If you believe the New Testament, John the Baptist was filthy and bug-eyed, wandering homeless from village to village, terrifying small children and raving about the coming of the Messiah. When amazed residents would ask him whether he himself was the Promised One, the Baptist brushed them aside, muttering, “He who is coming after me is mightier than I.”
In America’s dark mirror of homegrown fascism, white supremacists and Christian nationalism, Donald Trump, whose knowledge of Scripture begins and ends with “In the beginning …” is the alt-right’s John the Baptist. He’s not The One. He’s loud, crude and ignorant, a sociopath who can mesmerize the feeble-minded with his pledge to Make America White Again while galvanizing the opposition because he’s so obviously deranged.
Whether Trump leaves office by electoral defeat, resignation, serving out two full terms, or eventually having his frontal cortex dissolve like wet Kleenex, American fascism won’t be leaving with him. The 63 million Americans who voted for him, knowing plainly he’s an unfit racist, aren’t going away. Neither are the dark money elitists who want to make abortion illegal, restore the United States as a white man’s country, and slash taxes for the rich until even the most basic government services can’t be maintained and will have to be privatized to corporate America.
The One, the person who could succeed in turning the United States into a white Christian fundamentalist corporate theocracy, will follow Trump. She or he will have to be smooth, telegenic and even soothing, convincing even moderates that there’s no threat of a takeover by the American Taliban until it actually happens.
Enter the junior senator from Missouri.
Josh Hawley may not actually be the Antichrist of American religious fascism, but he checks all the boxes. He has a bachelor’s degree from Stanford and a law degree from Yale but complains smoothly about “elitists,” meaning people who oppose him. He thunders about being “pro-life,” yet filed a federal lawsuit to allow medical insurance companies to deny coverage for pre-existing life-threatening conditions. He quotes long-dead theologians to justify his saying that the purpose of government is “… to glorify Christ’s Kingdom,” but stands beside Trump while dismissing comparisons to Watergate as “… history from before I was born.”
At the same time, he’s square-jawed, lanky and telegenic, bright enough to write religious dissertations about how the United States is a Christian nation, yet folksy enough to amble down a country road in jeans in a TV spot, warning people that “Midwestern values” are under assault, presumably from minorities, gays, immigrants, Muslims, Jews and any woman presumptuous enough to demand control over her own body.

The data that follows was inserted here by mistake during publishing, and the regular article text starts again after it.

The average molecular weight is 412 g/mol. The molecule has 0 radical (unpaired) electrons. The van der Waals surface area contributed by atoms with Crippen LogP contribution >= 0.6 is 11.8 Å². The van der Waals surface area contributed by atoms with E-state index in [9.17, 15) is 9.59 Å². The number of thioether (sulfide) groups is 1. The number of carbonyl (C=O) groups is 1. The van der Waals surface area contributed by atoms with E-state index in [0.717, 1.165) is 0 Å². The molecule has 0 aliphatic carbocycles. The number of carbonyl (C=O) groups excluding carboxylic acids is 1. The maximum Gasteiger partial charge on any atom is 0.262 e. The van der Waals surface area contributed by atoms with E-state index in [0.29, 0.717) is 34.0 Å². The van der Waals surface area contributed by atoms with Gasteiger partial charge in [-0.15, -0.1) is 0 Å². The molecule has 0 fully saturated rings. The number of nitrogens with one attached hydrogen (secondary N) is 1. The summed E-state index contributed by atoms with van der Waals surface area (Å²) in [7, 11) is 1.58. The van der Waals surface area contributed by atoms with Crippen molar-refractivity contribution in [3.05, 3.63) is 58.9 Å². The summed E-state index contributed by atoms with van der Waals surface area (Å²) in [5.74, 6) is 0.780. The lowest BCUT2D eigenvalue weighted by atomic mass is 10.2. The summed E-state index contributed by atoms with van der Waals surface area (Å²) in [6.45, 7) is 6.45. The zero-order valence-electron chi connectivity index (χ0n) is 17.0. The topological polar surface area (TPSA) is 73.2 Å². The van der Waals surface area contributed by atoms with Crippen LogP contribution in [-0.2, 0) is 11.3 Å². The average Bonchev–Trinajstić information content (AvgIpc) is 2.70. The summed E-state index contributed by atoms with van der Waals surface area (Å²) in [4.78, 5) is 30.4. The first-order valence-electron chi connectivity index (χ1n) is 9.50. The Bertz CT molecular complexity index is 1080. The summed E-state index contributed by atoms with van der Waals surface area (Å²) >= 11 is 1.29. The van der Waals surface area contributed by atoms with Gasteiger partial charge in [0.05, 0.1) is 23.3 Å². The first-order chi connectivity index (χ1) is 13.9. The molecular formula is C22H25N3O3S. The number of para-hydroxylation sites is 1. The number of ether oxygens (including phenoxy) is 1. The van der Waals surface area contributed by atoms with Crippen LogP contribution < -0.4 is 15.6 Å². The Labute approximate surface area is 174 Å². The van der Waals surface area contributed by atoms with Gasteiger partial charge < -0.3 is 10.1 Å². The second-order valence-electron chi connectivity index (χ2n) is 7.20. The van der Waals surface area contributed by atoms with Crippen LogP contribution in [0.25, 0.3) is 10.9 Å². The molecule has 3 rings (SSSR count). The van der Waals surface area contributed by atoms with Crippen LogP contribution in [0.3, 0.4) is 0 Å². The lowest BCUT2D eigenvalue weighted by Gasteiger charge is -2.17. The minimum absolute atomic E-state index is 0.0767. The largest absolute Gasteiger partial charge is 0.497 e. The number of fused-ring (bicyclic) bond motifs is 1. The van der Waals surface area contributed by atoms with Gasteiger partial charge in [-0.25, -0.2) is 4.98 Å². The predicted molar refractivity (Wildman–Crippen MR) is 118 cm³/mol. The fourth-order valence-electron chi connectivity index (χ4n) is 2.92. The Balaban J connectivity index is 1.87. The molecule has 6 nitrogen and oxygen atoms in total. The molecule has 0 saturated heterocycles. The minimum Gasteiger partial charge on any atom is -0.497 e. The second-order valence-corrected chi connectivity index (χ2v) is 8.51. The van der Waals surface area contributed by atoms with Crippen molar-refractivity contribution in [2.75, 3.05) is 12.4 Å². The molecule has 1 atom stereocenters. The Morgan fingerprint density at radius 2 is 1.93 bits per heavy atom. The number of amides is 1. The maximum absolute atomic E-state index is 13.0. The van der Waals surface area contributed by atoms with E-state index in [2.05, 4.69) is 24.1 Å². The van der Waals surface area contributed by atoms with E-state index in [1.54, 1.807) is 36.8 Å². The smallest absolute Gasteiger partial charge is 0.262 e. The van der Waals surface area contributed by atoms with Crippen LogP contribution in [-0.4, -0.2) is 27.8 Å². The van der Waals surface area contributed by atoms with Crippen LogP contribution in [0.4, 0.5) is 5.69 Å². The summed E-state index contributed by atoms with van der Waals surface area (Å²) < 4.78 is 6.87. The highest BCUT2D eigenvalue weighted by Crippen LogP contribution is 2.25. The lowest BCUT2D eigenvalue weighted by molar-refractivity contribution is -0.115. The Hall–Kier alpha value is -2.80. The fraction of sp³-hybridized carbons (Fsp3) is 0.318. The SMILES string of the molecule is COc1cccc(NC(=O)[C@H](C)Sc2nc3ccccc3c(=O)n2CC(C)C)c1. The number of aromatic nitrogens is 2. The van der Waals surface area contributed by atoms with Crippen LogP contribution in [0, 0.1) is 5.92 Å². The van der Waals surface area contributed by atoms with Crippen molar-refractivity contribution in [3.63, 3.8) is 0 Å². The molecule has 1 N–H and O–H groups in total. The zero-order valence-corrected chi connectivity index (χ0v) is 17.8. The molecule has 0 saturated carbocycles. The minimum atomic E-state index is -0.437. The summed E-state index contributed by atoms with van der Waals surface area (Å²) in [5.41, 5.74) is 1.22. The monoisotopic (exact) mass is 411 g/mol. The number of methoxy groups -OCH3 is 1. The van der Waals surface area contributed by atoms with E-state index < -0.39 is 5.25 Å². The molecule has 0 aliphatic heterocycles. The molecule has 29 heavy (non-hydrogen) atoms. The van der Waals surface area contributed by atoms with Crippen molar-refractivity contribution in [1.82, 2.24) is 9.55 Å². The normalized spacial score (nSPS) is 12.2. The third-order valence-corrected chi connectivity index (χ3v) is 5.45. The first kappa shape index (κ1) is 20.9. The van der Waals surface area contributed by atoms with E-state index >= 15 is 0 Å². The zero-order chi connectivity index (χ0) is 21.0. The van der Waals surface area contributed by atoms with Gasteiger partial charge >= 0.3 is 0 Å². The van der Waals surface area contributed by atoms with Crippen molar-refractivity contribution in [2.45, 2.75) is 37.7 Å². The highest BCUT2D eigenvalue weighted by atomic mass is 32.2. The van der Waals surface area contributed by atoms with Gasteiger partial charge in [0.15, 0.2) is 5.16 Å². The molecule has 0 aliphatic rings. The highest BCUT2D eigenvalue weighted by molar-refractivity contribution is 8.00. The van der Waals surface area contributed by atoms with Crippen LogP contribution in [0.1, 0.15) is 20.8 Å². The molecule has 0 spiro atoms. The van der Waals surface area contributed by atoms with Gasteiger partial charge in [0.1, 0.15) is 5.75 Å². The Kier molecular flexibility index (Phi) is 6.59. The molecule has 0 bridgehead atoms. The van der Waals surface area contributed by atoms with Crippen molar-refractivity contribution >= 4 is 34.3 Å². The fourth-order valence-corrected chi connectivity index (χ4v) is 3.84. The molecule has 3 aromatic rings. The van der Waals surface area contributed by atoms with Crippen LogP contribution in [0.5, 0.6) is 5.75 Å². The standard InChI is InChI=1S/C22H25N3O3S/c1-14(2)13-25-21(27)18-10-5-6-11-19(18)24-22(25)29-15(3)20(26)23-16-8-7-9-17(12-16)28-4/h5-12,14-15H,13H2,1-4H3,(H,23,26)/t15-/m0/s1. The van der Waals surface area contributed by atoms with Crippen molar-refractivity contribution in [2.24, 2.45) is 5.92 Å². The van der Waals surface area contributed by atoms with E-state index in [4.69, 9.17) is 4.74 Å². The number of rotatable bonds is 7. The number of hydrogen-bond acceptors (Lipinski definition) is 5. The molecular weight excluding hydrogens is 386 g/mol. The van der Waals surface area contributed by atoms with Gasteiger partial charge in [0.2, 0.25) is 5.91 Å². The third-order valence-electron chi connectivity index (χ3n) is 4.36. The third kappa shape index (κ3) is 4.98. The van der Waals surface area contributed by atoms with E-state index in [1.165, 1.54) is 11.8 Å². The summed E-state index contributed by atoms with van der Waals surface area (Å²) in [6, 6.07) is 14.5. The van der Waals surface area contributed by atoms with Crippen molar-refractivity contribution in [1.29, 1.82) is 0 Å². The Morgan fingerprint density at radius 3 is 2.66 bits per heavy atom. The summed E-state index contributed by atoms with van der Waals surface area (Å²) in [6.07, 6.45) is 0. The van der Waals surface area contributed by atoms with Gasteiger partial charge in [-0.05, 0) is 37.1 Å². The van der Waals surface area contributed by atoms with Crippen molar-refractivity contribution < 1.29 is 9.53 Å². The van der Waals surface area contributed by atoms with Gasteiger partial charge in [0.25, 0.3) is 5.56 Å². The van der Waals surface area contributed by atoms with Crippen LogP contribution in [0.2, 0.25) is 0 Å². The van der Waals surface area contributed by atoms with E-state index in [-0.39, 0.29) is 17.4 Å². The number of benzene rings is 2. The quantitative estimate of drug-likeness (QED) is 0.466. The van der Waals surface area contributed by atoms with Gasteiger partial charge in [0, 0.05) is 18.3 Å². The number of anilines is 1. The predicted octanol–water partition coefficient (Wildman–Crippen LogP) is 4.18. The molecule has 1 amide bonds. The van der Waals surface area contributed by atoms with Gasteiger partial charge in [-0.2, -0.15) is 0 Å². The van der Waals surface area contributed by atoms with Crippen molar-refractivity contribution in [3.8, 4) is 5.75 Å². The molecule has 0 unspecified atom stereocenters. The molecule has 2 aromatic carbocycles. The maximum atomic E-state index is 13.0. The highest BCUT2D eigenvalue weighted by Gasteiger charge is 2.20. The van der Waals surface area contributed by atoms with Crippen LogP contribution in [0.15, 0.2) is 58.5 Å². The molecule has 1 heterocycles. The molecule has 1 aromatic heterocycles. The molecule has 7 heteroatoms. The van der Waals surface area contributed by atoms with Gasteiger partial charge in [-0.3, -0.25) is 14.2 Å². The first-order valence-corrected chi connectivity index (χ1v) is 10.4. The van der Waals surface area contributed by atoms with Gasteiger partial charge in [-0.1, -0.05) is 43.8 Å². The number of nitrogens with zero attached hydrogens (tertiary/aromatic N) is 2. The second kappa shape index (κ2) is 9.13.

Even though Hawley has endorsed all of Trump’s positions, from his white nationalist border crackdown to his abuse of power and incendiary racial rhetoric, Hawley resembles Vice President Mike Pence more than Trump. Pence, in addition to fawning over Trump’s authoritarianism, is a white Christian nationalist, probably best known before Trump as the Indiana governor who supported a law requiring funerals for aborted fetuses.
In a 2012 essay for the Patheos religious blog, Hawley disguised crackpot theology with fifty-dollar syntax when he wrote, “Isn’t immanentizing the eschaton precisely what Christian citizens should be doing?”
“Immanentizing” means “to make something immanent or immediate”; “the eschaton” means “the final event of the divine plan, the end of the world.” Hawley was arguing that “Christian” citizens should do everything they could to speed up the arrival of End Times, so the final battle between good and evil can be waged, believers will be transported skyward in the Rapture, and the earth will be left as a lifeless cinder floating through space. Later in the essay, Hawley wrote, “Government serves Christ’s kingdom rule; that is its purpose.”
These aren’t metaphors. These are precise, clear statements of intent to create a Christian nationalist state. But just as Muslims, Jews and non-believers are excluded from this theocracy, so are progressive Christians and the social justice gospel of many black churches.
Hawley has said that birth control is pretty much the same thing as abortion and that sex trafficking was caused by the sexual revolution of the ’60s. He has said Trump’s clearly racist immigration restrictions and crackdown are necessary for American security. He has verbally and literally embraced Trump, and his actions reveal an extremist political core that makes him Trump’s perfect heir.
Investigations by both the Kansas City Star and the Post-Dispatch revealed that right-wing political consultants took over much of the day-to-day operations of the Missouri attorney general’s office almost the moment Hawley was inaugurated. Running the office as a springboard for Hawley’s national political ambitions rather than as the state’s top prosecutor cost Missouri taxpayers tens of millions of dollars in unnecessary lawsuit settlements.
Hawley successfully argued the Hobby Lobby case before the Supreme Court, so now employers can refuse to cover birth control in employee’s insurance plans because of “religious” objections. Hawley’s still-pending lawsuit would overturn the Affordable Care Act, often called Obamacare, and allow insurers to deny coverage for people with pre-existing conditions.
Hawley’s public persona is so smooth, polished and telegenic that he can take bad policy and deliver it with a calm certainty, not Trump’s volcanic tantrums.
John the Baptist was smart enough to recognize the Chosen One when he saw him. Trump’s not. We should be.